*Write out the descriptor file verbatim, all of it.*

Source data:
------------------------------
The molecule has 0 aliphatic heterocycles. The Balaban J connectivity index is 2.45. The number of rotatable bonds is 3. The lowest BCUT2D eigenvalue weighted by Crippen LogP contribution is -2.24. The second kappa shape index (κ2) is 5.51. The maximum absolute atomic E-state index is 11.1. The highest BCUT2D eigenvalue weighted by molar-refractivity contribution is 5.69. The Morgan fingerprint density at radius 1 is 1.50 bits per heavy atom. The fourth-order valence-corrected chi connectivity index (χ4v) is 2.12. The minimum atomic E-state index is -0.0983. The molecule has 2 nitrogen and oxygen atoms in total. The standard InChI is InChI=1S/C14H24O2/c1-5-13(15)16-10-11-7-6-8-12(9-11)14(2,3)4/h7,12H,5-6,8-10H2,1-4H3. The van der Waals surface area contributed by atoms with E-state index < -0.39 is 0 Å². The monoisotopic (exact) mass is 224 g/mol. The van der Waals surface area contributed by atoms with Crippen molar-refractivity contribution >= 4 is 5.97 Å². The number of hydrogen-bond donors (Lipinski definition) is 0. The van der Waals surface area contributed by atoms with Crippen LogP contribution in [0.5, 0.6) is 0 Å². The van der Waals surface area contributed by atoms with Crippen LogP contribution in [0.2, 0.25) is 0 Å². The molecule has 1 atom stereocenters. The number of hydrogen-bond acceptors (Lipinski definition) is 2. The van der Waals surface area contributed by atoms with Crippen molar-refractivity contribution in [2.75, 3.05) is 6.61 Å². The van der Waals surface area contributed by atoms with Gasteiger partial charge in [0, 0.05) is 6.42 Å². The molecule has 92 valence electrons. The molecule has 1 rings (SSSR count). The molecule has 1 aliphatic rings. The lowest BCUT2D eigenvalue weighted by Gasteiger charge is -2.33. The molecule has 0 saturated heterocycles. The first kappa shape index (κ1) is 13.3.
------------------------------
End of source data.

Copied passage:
The molecule has 0 aliphatic heterocycles. The Balaban J connectivity index is 2.45. The number of rotatable bonds is 3. The lowest BCUT2D eigenvalue weighted by Crippen LogP contribution is -2.24. The second kappa shape index (κ2) is 5.51. The maximum absolute atomic E-state index is 11.1. The highest BCUT2D eigenvalue weighted by molar-refractivity contribution is 5.69. The Morgan fingerprint density at radius 1 is 1.50 bits per heavy atom. The fourth-order valence-corrected chi connectivity index (χ4v) is 2.12. The minimum atomic E-state index is -0.0983. The molecule has 2 nitrogen and oxygen atoms in total. The standard InChI is InChI=1S/C14H24O2/c1-5-13(15)16-10-11-7-6-8-12(9-11)14(2,3)4/h7,12H,5-6,8-10H2,1-4H3. The van der Waals surface area contributed by atoms with E-state index < -0.39 is 0 Å². The monoisotopic (exact) mass is 224 g/mol. The van der Waals surface area contributed by atoms with Crippen molar-refractivity contribution >= 4 is 5.97 Å². The number of hydrogen-bond donors (Lipinski definition) is 0. The van der Waals surface area contributed by atoms with Crippen LogP contribution in [0.5, 0.6) is 0 Å². The van der Waals surface area contributed by atoms with Crippen LogP contribution in [0.2, 0.25) is 0 Å². The molecule has 1 atom stereocenters. The number of hydrogen-bond acceptors (Lipinski definition) is 2. The van der Waals surface area contributed by atoms with Crippen molar-refractivity contribution in [2.75, 3.05) is 6.61 Å². The van der Waals surface area contributed by atoms with Gasteiger partial charge in [0, 0.05) is 6.42 Å². The molecule has 92 valence electrons. The molecule has 1 rings (SSSR count). The molecule has 1 aliphatic rings. The lowest BCUT2D eigenvalue weighted by Gasteiger charge is -2.33. The molecule has 0 saturated heterocycles. The first kappa shape index (κ1) is 13.3.